• max 5 consecutive Ns
    • max 10% Ns
    • min 80bp length
  2. screen for vector contamination:

    • Use NBCI web interface for small sets
    • Use BioPerl for large set: get EMVEC file in EMBL format, convert to FASTA format file with BioPerl

      Code

      my $inseq = Bio::SeqIO->new(
       
            -file   => "<file.dat",
       
            -format => "embl" );
       
      my $outseq = Bio::SeqIO->new(
       
            -file   => ">file.fa",
       
            -format => "fasta" );
       
      while (my $seq = $inseq->next_seq) {
       
        $outseq->write_seq($seq);
       
      }
    • index with formatdb

      To extract sequences from a BLAST database you need an index file (for protein-dbs these files end with the extension: ".pin", for DNA dbs: ".nin"), a sequence file (".psq", ".nsq") and a header file (".phr" and ".nhr"). formatdb turns FASTA files into BLAST databases.

      Code

      formatdb -i emvec.fa -p F -o F

    • run BioPerl Blast with the sequences to be submitted against the EMVEC db:

      Code

      use Bio::Tools::Run::StandAloneBlast;
       
      my @blast_params = (program  => 'blastn', database => 'emvec.dat.fa');
       
      my $blast_hits = run_blast($seq);

      and filter out hits with very low (<0.1) eValues and long sequence hits.

  3. In my case these are submitted as ESTs. Log in to Webin, create a new submission, choose molecule type (eg.g. "EST"), add a reference publication, specify the number of sequences, describe the header (at least one field, eg. clone-identifier, must be specified to be read from the FASTA header), add common values in the small table to be added to add entries (e.g organism "Homo sapiens"), upload your FASTA file.

Sources:

Sequence Contaminations

January 20th, 2011

When analysing sequences from public databases or from your own sequencer you have to be aware of potential contaminations.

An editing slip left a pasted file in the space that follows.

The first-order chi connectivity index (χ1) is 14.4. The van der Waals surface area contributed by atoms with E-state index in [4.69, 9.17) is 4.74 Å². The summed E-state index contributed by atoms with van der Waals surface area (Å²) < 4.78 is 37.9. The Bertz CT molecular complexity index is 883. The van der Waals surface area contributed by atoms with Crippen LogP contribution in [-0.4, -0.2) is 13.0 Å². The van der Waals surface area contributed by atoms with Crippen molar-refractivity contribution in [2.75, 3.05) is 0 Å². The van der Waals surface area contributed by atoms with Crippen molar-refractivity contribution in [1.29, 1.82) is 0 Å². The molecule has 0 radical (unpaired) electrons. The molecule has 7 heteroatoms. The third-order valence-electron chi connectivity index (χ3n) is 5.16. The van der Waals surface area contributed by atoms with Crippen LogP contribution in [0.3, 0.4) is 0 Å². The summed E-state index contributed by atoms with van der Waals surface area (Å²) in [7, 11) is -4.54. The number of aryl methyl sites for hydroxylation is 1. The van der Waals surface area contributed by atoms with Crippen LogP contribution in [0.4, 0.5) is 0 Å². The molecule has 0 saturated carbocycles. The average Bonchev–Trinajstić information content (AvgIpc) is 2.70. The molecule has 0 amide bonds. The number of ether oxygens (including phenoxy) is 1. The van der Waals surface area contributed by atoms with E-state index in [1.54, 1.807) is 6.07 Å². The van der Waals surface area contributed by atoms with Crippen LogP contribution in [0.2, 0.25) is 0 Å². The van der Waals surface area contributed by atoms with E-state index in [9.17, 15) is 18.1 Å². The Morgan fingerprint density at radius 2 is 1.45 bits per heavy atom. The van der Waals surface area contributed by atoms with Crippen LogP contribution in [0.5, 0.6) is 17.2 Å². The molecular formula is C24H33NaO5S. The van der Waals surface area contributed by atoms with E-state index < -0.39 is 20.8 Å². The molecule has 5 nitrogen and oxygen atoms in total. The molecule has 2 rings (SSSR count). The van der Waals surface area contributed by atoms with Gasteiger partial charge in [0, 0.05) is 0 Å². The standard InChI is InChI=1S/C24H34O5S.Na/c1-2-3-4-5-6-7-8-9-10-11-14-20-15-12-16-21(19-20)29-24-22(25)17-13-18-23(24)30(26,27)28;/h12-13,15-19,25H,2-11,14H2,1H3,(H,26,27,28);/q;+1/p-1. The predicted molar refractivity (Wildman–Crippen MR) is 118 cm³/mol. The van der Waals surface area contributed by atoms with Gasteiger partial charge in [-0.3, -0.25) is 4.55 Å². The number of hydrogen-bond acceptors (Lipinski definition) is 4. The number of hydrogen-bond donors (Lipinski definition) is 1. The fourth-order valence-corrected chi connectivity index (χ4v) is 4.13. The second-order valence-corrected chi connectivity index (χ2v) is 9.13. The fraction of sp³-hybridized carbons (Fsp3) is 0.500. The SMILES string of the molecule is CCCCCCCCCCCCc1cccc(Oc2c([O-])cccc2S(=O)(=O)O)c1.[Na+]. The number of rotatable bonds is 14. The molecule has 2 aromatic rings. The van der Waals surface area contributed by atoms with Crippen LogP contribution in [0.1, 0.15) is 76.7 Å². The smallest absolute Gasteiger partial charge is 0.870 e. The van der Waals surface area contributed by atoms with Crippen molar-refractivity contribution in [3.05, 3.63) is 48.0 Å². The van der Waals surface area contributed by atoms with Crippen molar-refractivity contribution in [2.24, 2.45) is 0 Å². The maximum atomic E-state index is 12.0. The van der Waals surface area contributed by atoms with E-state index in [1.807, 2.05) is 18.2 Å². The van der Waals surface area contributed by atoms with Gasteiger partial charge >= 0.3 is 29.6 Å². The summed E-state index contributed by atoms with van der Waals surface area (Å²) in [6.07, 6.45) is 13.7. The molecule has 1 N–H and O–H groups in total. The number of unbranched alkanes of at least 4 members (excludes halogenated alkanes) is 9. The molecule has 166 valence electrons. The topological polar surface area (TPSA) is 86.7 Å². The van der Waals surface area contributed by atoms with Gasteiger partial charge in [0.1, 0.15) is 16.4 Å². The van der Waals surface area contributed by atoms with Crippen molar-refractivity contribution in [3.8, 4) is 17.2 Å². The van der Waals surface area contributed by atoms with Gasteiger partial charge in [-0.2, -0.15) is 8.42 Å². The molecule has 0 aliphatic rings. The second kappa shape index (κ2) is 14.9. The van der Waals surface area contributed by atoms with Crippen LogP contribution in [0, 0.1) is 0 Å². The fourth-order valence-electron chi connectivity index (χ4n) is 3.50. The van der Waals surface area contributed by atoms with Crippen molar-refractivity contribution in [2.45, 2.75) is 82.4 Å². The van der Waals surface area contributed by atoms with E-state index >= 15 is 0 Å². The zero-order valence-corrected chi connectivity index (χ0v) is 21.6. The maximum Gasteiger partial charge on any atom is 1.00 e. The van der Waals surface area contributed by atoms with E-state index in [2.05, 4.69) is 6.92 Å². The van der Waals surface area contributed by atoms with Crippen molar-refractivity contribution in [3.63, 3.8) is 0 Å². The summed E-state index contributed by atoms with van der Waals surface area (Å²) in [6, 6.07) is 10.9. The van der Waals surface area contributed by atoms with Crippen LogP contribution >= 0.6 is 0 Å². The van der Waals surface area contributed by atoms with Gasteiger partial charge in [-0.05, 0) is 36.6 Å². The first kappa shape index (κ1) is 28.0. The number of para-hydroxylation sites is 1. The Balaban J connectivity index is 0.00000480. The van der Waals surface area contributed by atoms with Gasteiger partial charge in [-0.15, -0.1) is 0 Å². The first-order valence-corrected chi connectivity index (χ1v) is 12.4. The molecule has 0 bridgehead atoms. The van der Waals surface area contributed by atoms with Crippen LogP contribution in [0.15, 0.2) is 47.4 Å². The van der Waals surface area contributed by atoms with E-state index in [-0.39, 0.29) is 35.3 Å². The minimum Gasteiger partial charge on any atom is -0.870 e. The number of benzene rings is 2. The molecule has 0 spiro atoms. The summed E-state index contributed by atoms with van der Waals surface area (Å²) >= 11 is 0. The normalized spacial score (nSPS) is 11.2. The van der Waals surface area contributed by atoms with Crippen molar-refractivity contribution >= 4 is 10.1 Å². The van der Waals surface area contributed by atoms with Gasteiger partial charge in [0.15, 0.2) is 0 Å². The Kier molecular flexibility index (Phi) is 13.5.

A contaminated sequence is one that does not faithfully represent the genetic information from the biological source organism/organelle because it contains one or more sequence segments of foreign origin. [NCBI]

The primary approach to screening nucleic acid sequences for vector contamination is to run a sequence similarity search against a database of vector sequences. The preferred tool for conducting such a search is NCBI's VecScreen. VecScreen detects contamination by running a BLAST sequence similarity search against the UniVec vector sequence database.

An interactive web-service EMVEC Database BLAST to scan for contamination.

Help with the interpretation of the results of BLAST2 EVEC.

See also this post about submitting to EMBL db and this post about screening NGS reads locally.

GVF Format

January 11th, 2011

The Genome Variation Format (GVF) is a file format for describing sequence variants at nucleotide resolution relative to a reference genome. The GVF format was published in Reese et al., Genome Biol., 2010: A standard variation file format for human genome sequences.

GVF is a type of GFF3 file with additional pragmas and attributes specified.

Two examples:

Code

chr16 samtools SNV 49291141 49291141 . + . ID=ID_1;Variant_seq=A,G;Reference_seq=G;Genotype=heterozygous
 
chr16 samtools SNV 49291360 49291360 . + . ID=ID_2;Variant_seq=G;Reference_seq=C;Genotype=homozygous

Code

chr16 samtools SNV 49291141 49291141 . + . ID=ID_1;Variant_seq=A,G;Reference_seq=G;Genotype=heterozygous;Variant_effect=synonymous_codon 0 mRNA NM_022162;
 
chr16 samtools SNV 49302125 49302125 . + . ID=ID_3;Variant_seq=T,C;Reference_seq=C;Genotype=heterozygous;Variant_effect=nonsynonymous_codon 0 mRNA NM_022162;Alias=NP_071445.1:p.P45S;

This is used e.g. by Ensembl to write out "Watson SNPs" from the variation database (ftp).

Source and full specs: Sequenceontology.org